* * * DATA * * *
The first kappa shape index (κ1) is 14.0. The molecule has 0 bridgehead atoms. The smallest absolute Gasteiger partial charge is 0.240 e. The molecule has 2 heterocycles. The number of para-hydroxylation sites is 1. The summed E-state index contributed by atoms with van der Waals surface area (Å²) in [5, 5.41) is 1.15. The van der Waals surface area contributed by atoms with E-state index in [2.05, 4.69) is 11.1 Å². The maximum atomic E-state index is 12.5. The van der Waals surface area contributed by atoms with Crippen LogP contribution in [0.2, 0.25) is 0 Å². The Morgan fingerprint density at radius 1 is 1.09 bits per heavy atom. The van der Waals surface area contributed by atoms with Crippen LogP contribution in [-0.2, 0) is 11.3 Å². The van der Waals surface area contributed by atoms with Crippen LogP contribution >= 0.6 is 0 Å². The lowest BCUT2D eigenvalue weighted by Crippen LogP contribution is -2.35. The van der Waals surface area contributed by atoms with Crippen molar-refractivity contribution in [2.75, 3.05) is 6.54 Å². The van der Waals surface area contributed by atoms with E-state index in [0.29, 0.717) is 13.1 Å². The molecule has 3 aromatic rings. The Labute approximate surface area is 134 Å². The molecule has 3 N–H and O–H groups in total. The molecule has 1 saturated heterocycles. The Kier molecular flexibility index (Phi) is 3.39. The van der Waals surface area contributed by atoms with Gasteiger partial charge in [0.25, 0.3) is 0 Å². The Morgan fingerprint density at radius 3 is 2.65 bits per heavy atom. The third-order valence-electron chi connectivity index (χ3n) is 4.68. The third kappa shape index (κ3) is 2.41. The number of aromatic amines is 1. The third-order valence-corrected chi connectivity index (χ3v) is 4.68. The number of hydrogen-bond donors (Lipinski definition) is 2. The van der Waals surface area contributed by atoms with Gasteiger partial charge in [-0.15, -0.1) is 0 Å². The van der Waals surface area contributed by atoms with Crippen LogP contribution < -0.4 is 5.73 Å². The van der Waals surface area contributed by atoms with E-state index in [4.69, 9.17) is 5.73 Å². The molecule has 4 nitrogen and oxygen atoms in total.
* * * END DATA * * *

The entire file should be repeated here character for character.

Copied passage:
The first kappa shape index (κ1) is 14.0. The molecule has 0 bridgehead atoms. The smallest absolute Gasteiger partial charge is 0.240 e. The molecule has 2 heterocycles. The number of para-hydroxylation sites is 1. The summed E-state index contributed by atoms with van der Waals surface area (Å²) in [5, 5.41) is 1.15. The van der Waals surface area contributed by atoms with E-state index in [2.05, 4.69) is 11.1 Å². The maximum atomic E-state index is 12.5. The van der Waals surface area contributed by atoms with Crippen LogP contribution in [0.2, 0.25) is 0 Å². The Morgan fingerprint density at radius 1 is 1.09 bits per heavy atom. The van der Waals surface area contributed by atoms with Crippen LogP contribution in [-0.2, 0) is 11.3 Å². The van der Waals surface area contributed by atoms with Crippen LogP contribution >= 0.6 is 0 Å². The lowest BCUT2D eigenvalue weighted by Crippen LogP contribution is -2.35. The van der Waals surface area contributed by atoms with Crippen molar-refractivity contribution in [2.75, 3.05) is 6.54 Å². The van der Waals surface area contributed by atoms with E-state index in [0.29, 0.717) is 13.1 Å². The molecule has 3 aromatic rings. The Labute approximate surface area is 134 Å². The molecule has 3 N–H and O–H groups in total. The molecule has 1 saturated heterocycles. The Kier molecular flexibility index (Phi) is 3.39. The van der Waals surface area contributed by atoms with Gasteiger partial charge in [0.25, 0.3) is 0 Å². The Morgan fingerprint density at radius 3 is 2.65 bits per heavy atom. The third-order valence-electron chi connectivity index (χ3n) is 4.68. The third kappa shape index (κ3) is 2.41. The number of aromatic amines is 1. The third-order valence-corrected chi connectivity index (χ3v) is 4.68. The number of hydrogen-bond donors (Lipinski definition) is 2. The van der Waals surface area contributed by atoms with Gasteiger partial charge in [-0.15, -0.1) is 0 Å². The van der Waals surface area contributed by atoms with Crippen LogP contribution < -0.4 is 5.73 Å². The van der Waals surface area contributed by atoms with E-state index in [4.69, 9.17) is 5.73 Å². The molecule has 4 nitrogen and oxygen atoms in total.